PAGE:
Danish People's Party Leader Kristian Thulesen Dahl, perhaps the next Prime Minister
The European Awakening continues, this time in Denmark.
Denmark woke up on Friday to a radically altered political landscape after the anti-immigrant Danish People’s party finished second in the country’s general election and demanded stricter border controls to stem the movement of migrants.
The DPP took more than 21% of the vote and 37 seats in the country’s 179-seat parliament. On a night of political contradictions, the centre-left Social Democrats, who increased their vote and were easily the biggest party, conceded defeat and Helle Thorning-Schmidt, Denmark’s first female prime minister, resigned as party leader.
[Danish People's party leader demands border crackdown after election success, by David Croch and Lars Eriksen, The Guardian, June 19, 2015]
The election featured turnout of over 85%. And though the Danish People's Party is not the largest party in the country, they still performed far ahead of what pollsters expected.
The election was enough to bring down Helle Thorning-Schmidt. Her Social Democrats actually increased their share of the vote (to 26.3%) and won more seats, but not enough to form a governing coalition.
Schmidt was Denmark's first female prime minister, but you may remember her best from her canoodling with Barack Obama (much to Michelle's fury) at the farce that was Nelson Mandela's funeral. As Mark Steyn wrote at the time,
Speaking of enjoying themselves, back in the VIP seats President Obama, Danish prime minister Helle Thorning-Schmidt, and British prime minister David Cameron carried on like Harry, Hermione, and Ron snogging in the back row during the Hogwarts Quidditch Cup presentation. As the three leaders demonstrated their hands-on approach, Michelle Obama glowered straight ahead, as stony and merciless as the 15-foot statue of apartheid architect Dr. Hendrik Verwoerd that once stood guard outside the government offices of the Orange Free State. Eventually, weary of the trilateral smooching, the first lady switched seats and inserted herself between Barack and the vivacious Helle. How poignant that, on a day to celebrate the post-racial South Africa, the handsome young black man should have to be forcibly segregated from the cool Aryan blonde. For all the progress, as Obama himself pointed out, “our work is not yet done.”
[Funeral Spice, National Review, December 13, 2013]
We will have to content ourselves with memories when it comes to Thorning-Schmidt, because the real action in Danish politics now is between the "center-right" and the Right.
The center-right party in Denmark is the Liberal Party (Venstre), led by Lars Løkke Rasmussen. It actually won fewer seats than the Danish People's Party. In some ways, it "lost" this election. Venstre only took 19.5% of the vote compared to the Danish People's Party's 21.1%.
However, because of the nature of coalition politics, Rasmussen is perceived as the leader of the new majority, an unwieldy alliance of free market leaning parties, populists, and conservatives. However, Rasmussen is not assured of being the new Prime Minister. In fact, some people are openly suggesting the Danish People's Party's leader Kristian Thulesen Dahl (above) should be the new Prime Minister.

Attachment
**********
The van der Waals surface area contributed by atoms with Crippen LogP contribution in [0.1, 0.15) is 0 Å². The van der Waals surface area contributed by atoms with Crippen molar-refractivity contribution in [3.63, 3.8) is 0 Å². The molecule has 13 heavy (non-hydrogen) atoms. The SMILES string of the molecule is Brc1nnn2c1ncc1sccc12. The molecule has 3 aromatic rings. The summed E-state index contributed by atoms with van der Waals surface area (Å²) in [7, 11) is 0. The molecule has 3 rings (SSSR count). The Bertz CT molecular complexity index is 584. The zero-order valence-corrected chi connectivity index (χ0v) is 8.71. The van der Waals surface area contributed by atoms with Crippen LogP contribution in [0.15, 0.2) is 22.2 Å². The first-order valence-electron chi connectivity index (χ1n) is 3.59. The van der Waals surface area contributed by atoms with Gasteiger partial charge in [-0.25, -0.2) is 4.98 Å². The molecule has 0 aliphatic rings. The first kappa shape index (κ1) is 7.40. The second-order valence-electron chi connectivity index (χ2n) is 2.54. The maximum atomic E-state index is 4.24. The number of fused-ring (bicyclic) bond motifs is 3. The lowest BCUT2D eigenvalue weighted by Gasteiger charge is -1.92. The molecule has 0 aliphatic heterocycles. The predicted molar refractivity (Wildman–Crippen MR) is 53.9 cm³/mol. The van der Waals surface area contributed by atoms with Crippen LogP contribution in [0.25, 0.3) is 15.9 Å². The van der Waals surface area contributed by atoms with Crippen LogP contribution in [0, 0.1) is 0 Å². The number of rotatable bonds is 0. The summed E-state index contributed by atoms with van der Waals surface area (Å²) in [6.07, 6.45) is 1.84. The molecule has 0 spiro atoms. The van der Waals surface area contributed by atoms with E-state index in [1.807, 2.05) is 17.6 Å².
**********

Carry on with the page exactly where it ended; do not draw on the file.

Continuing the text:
Perhaps to guard his right flank, Rasmussen has already vowed to ensure "control of the flow of refugees" [Danish election: Opposition bloc wins, BBC, June 19, 2015] But the Danish People's Party has previously expressed skepticism about joining the government, arguing it could have greater influence by staying outside the government. If it does join, presumably the DPP won't be satisfied with just talk.
Why does this matter to Americans? Besides the obvious importance of Europe to our own situation, there is an interesting strategic experiment going on here. The populist DPP has successfully pushed the immigration debate in Denmark in the patriotic direction. The "center-right" is following their lead. Even the Left did, to some extent.
Now, the DPP has a hard choice. If they join in the government, they can implement good policies and perhaps discredit the center-right because everyone will know they are the ruling driving force in the governing coalition.
On the other hand, if they join the government, they will be tied to whatever policies are implemented, even if those aren't the policies that will help the DPP's long term development. If the DPP joins a government with Rasmussen as Prime Minister, they may find themselves sharing the fate of the Liberal Democrats, who were all but destroyed by their alliance with the Conservatives in the UK's last coalition government.
What is the right choice? Perhaps there isn't one. It all depends on what happens in the future and whether the DPP can continue to build on its past success and maintain credibility with voters.
What is clear, however, is the political momentum in Denmark belongs with immigration patriots. And that's increasingly true for Europe as a whole.